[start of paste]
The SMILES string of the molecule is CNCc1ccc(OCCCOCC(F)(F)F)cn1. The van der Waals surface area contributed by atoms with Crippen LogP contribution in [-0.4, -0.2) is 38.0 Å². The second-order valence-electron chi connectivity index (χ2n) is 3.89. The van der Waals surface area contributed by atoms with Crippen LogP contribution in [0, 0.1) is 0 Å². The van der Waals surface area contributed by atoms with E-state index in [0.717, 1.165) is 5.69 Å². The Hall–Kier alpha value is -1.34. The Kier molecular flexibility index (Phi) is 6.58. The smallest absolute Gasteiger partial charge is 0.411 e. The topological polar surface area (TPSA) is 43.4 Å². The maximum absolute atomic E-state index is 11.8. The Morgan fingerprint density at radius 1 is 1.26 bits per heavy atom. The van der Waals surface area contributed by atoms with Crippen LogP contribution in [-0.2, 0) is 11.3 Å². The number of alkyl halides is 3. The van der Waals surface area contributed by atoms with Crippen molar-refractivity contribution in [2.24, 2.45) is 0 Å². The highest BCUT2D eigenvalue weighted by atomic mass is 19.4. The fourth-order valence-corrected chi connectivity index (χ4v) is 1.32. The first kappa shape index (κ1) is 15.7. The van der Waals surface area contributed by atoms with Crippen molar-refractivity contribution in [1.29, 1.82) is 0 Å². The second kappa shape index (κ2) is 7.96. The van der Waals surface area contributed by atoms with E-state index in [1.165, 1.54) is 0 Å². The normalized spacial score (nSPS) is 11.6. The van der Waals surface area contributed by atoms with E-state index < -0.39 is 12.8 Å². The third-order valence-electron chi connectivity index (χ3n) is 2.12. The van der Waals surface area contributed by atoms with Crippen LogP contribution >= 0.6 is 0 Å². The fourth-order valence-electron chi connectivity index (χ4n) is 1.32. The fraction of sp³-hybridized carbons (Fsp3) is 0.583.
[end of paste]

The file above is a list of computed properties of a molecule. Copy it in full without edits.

The SMILES string of the molecule is CNCc1ccc(OCCCOCC(F)(F)F)cn1. The van der Waals surface area contributed by atoms with Crippen LogP contribution in [-0.4, -0.2) is 38.0 Å². The second-order valence-electron chi connectivity index (χ2n) is 3.89. The van der Waals surface area contributed by atoms with Crippen LogP contribution in [0, 0.1) is 0 Å². The van der Waals surface area contributed by atoms with E-state index in [0.717, 1.165) is 5.69 Å². The Hall–Kier alpha value is -1.34. The Kier molecular flexibility index (Phi) is 6.58. The smallest absolute Gasteiger partial charge is 0.411 e. The topological polar surface area (TPSA) is 43.4 Å². The maximum absolute atomic E-state index is 11.8. The Morgan fingerprint density at radius 1 is 1.26 bits per heavy atom. The van der Waals surface area contributed by atoms with Crippen LogP contribution in [-0.2, 0) is 11.3 Å². The number of alkyl halides is 3. The van der Waals surface area contributed by atoms with Crippen molar-refractivity contribution in [2.24, 2.45) is 0 Å². The highest BCUT2D eigenvalue weighted by atomic mass is 19.4. The fourth-order valence-corrected chi connectivity index (χ4v) is 1.32. The first kappa shape index (κ1) is 15.7. The van der Waals surface area contributed by atoms with Crippen molar-refractivity contribution in [1.29, 1.82) is 0 Å². The second kappa shape index (κ2) is 7.96. The van der Waals surface area contributed by atoms with E-state index in [1.165, 1.54) is 0 Å². The normalized spacial score (nSPS) is 11.6. The van der Waals surface area contributed by atoms with E-state index < -0.39 is 12.8 Å². The third-order valence-electron chi connectivity index (χ3n) is 2.12. The van der Waals surface area contributed by atoms with Crippen LogP contribution >= 0.6 is 0 Å². The fourth-order valence-electron chi connectivity index (χ4n) is 1.32. The fraction of sp³-hybridized carbons (Fsp3) is 0.583.